I’ve always been aware, at least, of how dull it is to sit behind a desk all day. My mother works in this type of hell, and I never paid much attention to her complaints, always dismissed her headaches as one of those involuntary reactions to coming home, like how a sneeze is imminent for some upon walking outside from indoors.

And then there was “Office Space,” which just made fun of it all. And it is. It is funny. I'm not quite in a maze of cubicles, but still. I wish I could shrink my boss and put him in a vial, so I can tease the neighborhood stray.

I walk into the big black door with sleep in my eyes. The exciting part comes early in my day: finding the door unlocked so the key won’t need to hide from my fingers. The mat right inside the door never ceases to amaze me, though. Which direction will the fibers be crushed under my feet today? Will today be the day I lose my footing?

Oh God, I'm pathetic.

Then to the kitchen to stick my lunch in the refrigerator, which is probably older than me, by the looks of it. Grab a Pepsi, push in the chair left out by a negligent co-worker. Damn them. I could do it with my eyes closed, all four limbs tied behind my back.

Then in my office, with that couch that always looks so inviting but remains untouched lest I am caught enjoying myself by my manic depressive employer, I sit at my desk, in front of the computer and promptly zone out. I officially start work at 8 AM, but there’s so much to do before I even think about any of that. There’s mail to check, there’s a vast world of information that was updated while I was dreaming. How can I miss all that? I always keep the database up, though, in case someone decides to come in and be cordial.

Good morning? Sure, why not.

It’s time to do something so I don’t feel so bad about being paid. I play little games with myself. See how many new names I can input before I have to blink, before my eyes shrivel up and fall out. Then there are those days when I actually design things. Those are pretty much nothing days, since most of my time is consumed by being inspired. Inspiration is hard to come by in a prison operational between the hours of 8 AM and 5 PM, Monday to Friday.

I pace myself, never letting my eyes get too watery or too dry. Meaning I never give in to the urge to sink to my knees and weep, cry out to the Father for mercy and deliverance, and I never play the games to the point of insanity.

I make a round in the office. Randomly popping my head in people's offices, leaving a trail of sticky notes, hoping to make someone, anyone laugh. Maybe it'll make this place bearable. Make sure the copy machine is fully operational. Nobody wants another episode like Xerox Crisis ’98. (A more frightening tale of despair, deception, and disillusionment, you’ll never hear.) El Niño had a role in it all, I’m certain. Lunch rolls around and I don’t eat with them. I don’t choose to participate in the lunch-hour activities because they’re too…medieval. A mutual gathering of minds around the kitchen table, swords unsheathed. Everyone’s equal at lunch, it’s the watering hole of the fucking circle of life. Lions eat organic pasta with the lambs. Either there is no age, or everyone’s pushing 50. I don’t wish to suck down overpriced salad from Eatzi’s. With capers, no less.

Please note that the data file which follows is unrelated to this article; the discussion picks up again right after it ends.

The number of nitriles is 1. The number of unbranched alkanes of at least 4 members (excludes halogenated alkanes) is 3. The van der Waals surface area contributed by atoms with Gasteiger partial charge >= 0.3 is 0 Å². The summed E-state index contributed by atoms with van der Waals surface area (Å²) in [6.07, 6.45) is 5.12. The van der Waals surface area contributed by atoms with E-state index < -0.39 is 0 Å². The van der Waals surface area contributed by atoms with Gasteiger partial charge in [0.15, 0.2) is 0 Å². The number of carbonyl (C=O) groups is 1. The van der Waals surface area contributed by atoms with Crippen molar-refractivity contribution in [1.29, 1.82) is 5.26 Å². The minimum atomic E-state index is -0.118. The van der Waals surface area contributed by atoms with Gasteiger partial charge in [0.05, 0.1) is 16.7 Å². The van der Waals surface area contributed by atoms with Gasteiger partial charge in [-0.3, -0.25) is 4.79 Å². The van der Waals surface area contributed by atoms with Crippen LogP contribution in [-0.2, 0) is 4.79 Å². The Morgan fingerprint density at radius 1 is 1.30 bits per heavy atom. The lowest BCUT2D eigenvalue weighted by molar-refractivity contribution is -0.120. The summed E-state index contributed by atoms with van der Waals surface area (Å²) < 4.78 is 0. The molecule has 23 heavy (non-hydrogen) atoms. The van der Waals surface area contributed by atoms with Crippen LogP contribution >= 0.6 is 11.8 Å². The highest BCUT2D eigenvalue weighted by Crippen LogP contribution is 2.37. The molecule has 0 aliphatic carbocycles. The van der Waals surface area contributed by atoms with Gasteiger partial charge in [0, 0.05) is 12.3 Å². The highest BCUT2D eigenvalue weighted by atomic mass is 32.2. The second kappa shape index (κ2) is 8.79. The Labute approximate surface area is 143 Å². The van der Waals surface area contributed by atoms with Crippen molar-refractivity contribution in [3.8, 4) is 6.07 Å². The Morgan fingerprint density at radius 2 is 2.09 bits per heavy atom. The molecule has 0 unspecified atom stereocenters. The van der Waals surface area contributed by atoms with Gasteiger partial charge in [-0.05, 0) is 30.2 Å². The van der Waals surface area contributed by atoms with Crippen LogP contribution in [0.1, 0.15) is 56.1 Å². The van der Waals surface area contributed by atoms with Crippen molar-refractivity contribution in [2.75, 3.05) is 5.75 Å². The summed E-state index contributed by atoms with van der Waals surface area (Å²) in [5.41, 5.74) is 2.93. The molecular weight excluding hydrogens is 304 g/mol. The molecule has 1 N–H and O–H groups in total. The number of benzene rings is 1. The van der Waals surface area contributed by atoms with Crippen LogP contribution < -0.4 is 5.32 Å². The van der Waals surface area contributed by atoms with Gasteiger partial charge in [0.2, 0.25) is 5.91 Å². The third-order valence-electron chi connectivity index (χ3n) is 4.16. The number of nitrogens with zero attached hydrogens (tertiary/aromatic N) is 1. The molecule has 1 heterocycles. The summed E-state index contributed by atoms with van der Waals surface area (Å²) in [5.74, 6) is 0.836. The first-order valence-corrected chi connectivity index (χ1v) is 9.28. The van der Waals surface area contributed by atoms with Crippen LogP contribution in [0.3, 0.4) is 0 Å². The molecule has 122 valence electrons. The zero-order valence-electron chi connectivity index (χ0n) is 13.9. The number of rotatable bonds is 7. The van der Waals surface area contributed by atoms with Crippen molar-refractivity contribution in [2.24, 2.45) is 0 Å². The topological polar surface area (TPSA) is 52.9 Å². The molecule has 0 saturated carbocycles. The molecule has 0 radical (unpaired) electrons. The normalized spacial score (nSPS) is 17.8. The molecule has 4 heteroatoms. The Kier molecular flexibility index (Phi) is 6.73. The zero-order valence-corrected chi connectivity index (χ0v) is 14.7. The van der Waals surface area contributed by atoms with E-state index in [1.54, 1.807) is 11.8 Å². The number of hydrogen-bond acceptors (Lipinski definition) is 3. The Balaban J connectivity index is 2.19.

"Throw out fresh new ideas?" Ehh, no thanks.

I look out my window sometimes. Not too often, though. The day I see a joyous face, a rosy-cheeked child, or lovers locked in a passionate embrace, perhaps, will be the day I doff my shackles and join the living. Which will not be beneficial for my collegiate responsibility of earning money. So it’s best not to risk it.

I wonder if I have any mail.

I take pleasure, or delight, at the very least, in the little things in the office. The supply room serves as a source of boundless entertainment. Bright white, antique white, textured, smooth, oatmeal, heather. What’s this one? Maybe I can guess. And the stock room, with Architecture magazine piled to the ceiling. Ever wonder who designed that house in San Juan that took inspiration from the ancient rock cut tombs? I don’t.

The paper cutter. Imagine if we had to even attempt to cut straight. Riots would develop. Disgruntled fathers would throw their babies into the air because they can’t decipher the sender of that official notice, because “Social Services” appears as “cial rvices.”

The shadows have now moved to the other side of my office signaling the end of (insert weekday here). Data entry and/or design inspiration gathering is over. What’s left of the Pepsi is now tepid and undrinkable. I think to pour it out, but the can will be there tomorrow. It will be another reason for me not to test the stamina of my eyes.

At the end of the week, if it’s the right week, someone cuts a check with my name on it. I can tell that it was printed on an old printer. I can see every pixel in the text.